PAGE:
Dear Friends: It’s been a great year for the Cañari Women’s Scholarship Program. Thanks to so many of you, nineteen indigenous women have earned professional degrees from Ecuadorian state universities. Two others will graduate in 2018, and we’ve accepted four new scholars to keep our roster at twelve.Graduations are the most exciting times, as all our women are required to complete five years of coursework and a thesis or internship, at great sacrifice to them and their families. The 2017 graduates pictured below are Nelva Solano, standing proudly with her parents and a diploma in communication, and Maria Esthela Chuma with a degree in nursing. Maria is a single mother with a 12-year old (center photo below), and she’s had a long hard road getting to this point. But now, as a registered nurse, she can look forward to financial security for herself and her son and being able to help her mother and grandmother, pictured below at her graduation.
Three years ago we began offering our graduates financial help for advanced degrees, and two have just finished: Pacha Pichisaca (l) with a specialization in dentistry, and Veronica Paucar (c) with an MBA in international business. Both are mothers with full-time jobs, so they completed low-residency degrees, traveling on weekends and evenings. Juana Chuma (r) is a first-year graduate student in Mexico in veterinary medicine. Our first international scholar! We will continue to offer a helping hand of $1500 a year to up to three graduates a year to pursue advanced degrees
. OK, let’s meet the “newbies.” As I wrote last year, a 2008 education reform law made state schools tuition-free, but students are now offered admission according to their test scores and chosen fields – in schools often far from home. Elizabeth is studying “food engineering” at University of Carchi, near the Colombia border and a 14-hour bus ride away. Maria, civil engineering at the University of Guayaquil; Gladys, human nutrition at University of Milagro, and Nube Sumba in economy at University of Chimborazo in Riobamba. These women have been carefully selected from a pool of financial-need applicants to receive a $160 monthly stipend for five years, plus a $500 bonus to cover costs of their last year and graduation.
For those of you who are new supporters, I want to revisit our “origin story” and give an update. The first version of the scholarship program was established to honor the memory of our good friend, Ana Margarita Gasteazoro, whom we met in Costa Rica while I was working there. A political refugee from El Salvador, Ana was active in the violent conflict that roiled her country in the 1980s, spending 18 months in prison without charges before being released in a general amnesty in 1983. Ana told such incredible stories that we spent the next five years recording her oral history. The key story: when she finished high school, Ana’s father told her he had to send her three brothers to university because they would eventually need to support families. But he could not afford to send Ana because, he said, she was a woman, who would marry and be cared for by her husband. Ana never married and she never forgot this injustice. In 1993, when she died in El Salvador of breast cancer at age 39, we were living in Ecuador and the idea for a women’s scholarship program was born. All these years later, her oral history is finally being published in Spanish in El Salvador by MUPI (Museo de la Palabra y Imgén), and an English version has been submitted to the University of Texas Press. Que viva Ana!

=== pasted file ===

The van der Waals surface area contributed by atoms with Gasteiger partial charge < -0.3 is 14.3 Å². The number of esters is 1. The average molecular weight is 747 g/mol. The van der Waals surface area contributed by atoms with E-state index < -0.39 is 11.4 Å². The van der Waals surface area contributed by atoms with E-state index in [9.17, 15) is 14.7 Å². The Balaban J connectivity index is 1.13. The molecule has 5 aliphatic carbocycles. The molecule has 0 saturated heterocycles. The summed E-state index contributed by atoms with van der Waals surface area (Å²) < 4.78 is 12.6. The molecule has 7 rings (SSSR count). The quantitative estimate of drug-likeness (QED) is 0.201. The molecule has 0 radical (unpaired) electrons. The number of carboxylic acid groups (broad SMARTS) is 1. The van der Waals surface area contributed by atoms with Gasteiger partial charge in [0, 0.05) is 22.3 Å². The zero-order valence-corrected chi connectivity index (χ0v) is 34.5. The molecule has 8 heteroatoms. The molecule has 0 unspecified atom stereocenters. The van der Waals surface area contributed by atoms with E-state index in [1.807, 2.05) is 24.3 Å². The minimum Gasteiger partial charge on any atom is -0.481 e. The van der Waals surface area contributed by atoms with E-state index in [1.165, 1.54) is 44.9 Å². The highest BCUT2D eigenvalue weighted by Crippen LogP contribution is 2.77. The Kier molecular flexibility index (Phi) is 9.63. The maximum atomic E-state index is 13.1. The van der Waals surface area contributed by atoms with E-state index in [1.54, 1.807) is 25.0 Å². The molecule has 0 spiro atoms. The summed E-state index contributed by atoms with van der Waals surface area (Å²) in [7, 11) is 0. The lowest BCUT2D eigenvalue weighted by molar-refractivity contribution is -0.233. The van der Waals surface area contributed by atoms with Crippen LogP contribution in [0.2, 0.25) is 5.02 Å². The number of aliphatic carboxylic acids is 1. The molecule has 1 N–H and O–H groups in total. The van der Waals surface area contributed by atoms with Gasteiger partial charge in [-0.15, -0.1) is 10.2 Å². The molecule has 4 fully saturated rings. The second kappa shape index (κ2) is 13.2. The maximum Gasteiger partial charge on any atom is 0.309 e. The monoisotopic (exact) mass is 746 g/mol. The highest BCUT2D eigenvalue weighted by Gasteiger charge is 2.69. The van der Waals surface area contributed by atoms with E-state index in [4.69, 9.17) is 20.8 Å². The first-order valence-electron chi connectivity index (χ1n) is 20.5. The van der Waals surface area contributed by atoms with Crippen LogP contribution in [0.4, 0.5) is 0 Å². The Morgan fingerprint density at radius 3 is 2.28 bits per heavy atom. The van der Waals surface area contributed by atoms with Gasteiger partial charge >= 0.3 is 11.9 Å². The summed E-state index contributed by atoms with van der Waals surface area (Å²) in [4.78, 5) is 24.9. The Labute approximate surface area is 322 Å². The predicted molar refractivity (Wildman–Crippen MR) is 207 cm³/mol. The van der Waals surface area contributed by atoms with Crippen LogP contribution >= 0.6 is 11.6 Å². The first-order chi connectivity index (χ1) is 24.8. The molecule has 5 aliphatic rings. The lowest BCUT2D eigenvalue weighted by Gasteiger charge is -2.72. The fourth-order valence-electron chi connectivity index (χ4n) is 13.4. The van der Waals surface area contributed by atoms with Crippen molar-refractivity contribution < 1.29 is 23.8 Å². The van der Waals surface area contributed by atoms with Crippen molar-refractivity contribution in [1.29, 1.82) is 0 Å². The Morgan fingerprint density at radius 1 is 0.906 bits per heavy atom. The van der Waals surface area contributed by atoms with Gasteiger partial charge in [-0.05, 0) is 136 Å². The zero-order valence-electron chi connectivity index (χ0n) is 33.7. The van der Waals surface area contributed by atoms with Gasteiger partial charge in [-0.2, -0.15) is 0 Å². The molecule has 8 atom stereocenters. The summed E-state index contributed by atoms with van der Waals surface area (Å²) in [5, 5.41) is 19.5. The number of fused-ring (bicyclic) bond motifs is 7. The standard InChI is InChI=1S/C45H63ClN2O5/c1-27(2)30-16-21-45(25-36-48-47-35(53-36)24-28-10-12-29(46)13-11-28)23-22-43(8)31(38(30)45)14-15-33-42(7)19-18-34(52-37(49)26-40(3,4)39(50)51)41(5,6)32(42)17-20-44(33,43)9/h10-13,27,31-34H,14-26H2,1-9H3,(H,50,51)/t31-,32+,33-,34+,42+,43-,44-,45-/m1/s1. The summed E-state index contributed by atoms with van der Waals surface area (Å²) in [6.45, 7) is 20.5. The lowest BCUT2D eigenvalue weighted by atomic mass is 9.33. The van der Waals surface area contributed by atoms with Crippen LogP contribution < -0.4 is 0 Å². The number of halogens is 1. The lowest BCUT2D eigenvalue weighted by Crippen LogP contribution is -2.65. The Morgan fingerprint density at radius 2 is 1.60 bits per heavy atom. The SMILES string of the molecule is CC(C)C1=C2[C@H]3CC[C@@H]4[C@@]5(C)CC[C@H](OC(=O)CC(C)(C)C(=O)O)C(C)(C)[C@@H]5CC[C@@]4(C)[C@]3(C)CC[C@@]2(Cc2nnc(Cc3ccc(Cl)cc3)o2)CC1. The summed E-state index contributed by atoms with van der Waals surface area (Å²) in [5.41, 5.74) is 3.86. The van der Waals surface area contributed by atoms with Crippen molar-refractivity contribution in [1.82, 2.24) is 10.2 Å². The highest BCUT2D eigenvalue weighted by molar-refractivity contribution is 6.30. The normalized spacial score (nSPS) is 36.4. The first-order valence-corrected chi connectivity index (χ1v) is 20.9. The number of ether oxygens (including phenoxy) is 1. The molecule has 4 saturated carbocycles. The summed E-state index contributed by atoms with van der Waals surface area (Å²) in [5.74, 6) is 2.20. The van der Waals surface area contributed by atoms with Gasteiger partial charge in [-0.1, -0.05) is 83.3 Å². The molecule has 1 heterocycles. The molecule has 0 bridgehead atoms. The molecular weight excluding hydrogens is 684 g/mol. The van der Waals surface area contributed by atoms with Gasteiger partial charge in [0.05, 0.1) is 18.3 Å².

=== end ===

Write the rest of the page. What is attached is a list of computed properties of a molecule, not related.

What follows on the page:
Every year we have an all-scholarship meeting for graduates and current students. The latest meeting in May 2017 (photo at top of page) represents our selection committee (3 graduates, two outside members, myself), fourteen current students and our nineteen graduates in law, medicine, accounting, nutrition, natural resources, economy, nursing, veterinary medicine, dentistry, business, agronomy and psychology – an impressive list! In the photo above, we are sharing the communal pampamesa lunch after the meeting.
A new member of our education foundation family is the Women’s Giving Circle of Bend, Oregon. This group learned about us several years ago when one of their members visited Cañar. In July, Michael and I went to Bend to meet this group of seven wonderful women. Every few years they choose an organization to support that is making education possible for women and girls who would not otherwise have the opportunity. Luckily, they have chosen CWEF to support with monthly contributions for the next few years. Bienvenidas Círculo de Apoyo, and I hope you all will come visit us in Cañar! (Note: Michael and I are off to Ecuador on November 28 and I’ll begin my regular Cañar Chronicles in December.)
The Cañari Women’s Education Foundation is an official 501(c3) nonprofit, which means your contributions are tax deductible. We have zero administrative costs other than this mailing, so every dollar goes directly to the women. You can donate through PayPal with the “donate” button below. If you’d like to make a direct bank transfer email me at judyblanken@gmail. (Finally, forgive me for cross-posting. Some of you will also receive this letter by snail mail and others by email. I haven’t yet figured out the perfect system.)
Best wishes to all, and again – heartfelt thanks for your ongoing support, Judy B.